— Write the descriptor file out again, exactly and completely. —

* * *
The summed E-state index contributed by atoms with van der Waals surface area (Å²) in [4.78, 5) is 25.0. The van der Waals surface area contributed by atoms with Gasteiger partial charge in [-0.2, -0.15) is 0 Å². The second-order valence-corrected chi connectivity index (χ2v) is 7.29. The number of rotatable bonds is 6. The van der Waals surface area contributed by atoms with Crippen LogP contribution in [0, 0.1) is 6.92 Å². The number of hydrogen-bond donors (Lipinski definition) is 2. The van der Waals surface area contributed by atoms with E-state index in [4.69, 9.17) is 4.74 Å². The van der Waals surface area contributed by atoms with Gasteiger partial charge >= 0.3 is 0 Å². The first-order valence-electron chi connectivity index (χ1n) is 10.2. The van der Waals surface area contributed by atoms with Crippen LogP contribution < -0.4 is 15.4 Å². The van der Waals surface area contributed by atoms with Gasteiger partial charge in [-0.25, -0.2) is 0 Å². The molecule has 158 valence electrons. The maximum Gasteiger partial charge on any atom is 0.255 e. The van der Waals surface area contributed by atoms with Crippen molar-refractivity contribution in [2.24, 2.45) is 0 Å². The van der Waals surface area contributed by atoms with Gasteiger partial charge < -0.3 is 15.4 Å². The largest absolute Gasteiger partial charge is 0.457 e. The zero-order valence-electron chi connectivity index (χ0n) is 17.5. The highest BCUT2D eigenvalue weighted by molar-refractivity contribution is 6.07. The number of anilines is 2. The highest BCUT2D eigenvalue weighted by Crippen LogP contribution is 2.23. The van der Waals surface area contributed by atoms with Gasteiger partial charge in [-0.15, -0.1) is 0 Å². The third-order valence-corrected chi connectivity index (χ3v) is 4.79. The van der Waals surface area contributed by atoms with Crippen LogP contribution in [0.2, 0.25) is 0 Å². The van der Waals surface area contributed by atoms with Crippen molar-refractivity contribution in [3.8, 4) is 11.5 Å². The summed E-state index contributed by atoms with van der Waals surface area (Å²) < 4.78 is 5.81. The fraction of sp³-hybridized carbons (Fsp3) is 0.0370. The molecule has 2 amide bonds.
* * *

The summed E-state index contributed by atoms with van der Waals surface area (Å²) in [4.78, 5) is 25.0. The van der Waals surface area contributed by atoms with Gasteiger partial charge in [-0.2, -0.15) is 0 Å². The second-order valence-corrected chi connectivity index (χ2v) is 7.29. The number of rotatable bonds is 6. The van der Waals surface area contributed by atoms with Crippen LogP contribution in [0, 0.1) is 6.92 Å². The number of hydrogen-bond donors (Lipinski definition) is 2. The van der Waals surface area contributed by atoms with E-state index in [4.69, 9.17) is 4.74 Å². The van der Waals surface area contributed by atoms with Gasteiger partial charge >= 0.3 is 0 Å². The first-order valence-electron chi connectivity index (χ1n) is 10.2. The van der Waals surface area contributed by atoms with Crippen LogP contribution < -0.4 is 15.4 Å². The van der Waals surface area contributed by atoms with Gasteiger partial charge in [-0.25, -0.2) is 0 Å². The molecule has 158 valence electrons. The maximum Gasteiger partial charge on any atom is 0.255 e. The van der Waals surface area contributed by atoms with Crippen molar-refractivity contribution in [2.24, 2.45) is 0 Å². The van der Waals surface area contributed by atoms with Gasteiger partial charge < -0.3 is 15.4 Å². The largest absolute Gasteiger partial charge is 0.457 e. The zero-order valence-electron chi connectivity index (χ0n) is 17.5. The highest BCUT2D eigenvalue weighted by molar-refractivity contribution is 6.07. The number of anilines is 2. The highest BCUT2D eigenvalue weighted by Crippen LogP contribution is 2.23. The van der Waals surface area contributed by atoms with Gasteiger partial charge in [-0.15, -0.1) is 0 Å². The third-order valence-corrected chi connectivity index (χ3v) is 4.79. The van der Waals surface area contributed by atoms with Crippen LogP contribution in [0.2, 0.25) is 0 Å². The van der Waals surface area contributed by atoms with Crippen molar-refractivity contribution in [3.8, 4) is 11.5 Å². The summed E-state index contributed by atoms with van der Waals surface area (Å²) < 4.78 is 5.81. The fraction of sp³-hybridized carbons (Fsp3) is 0.0370. The molecule has 2 amide bonds.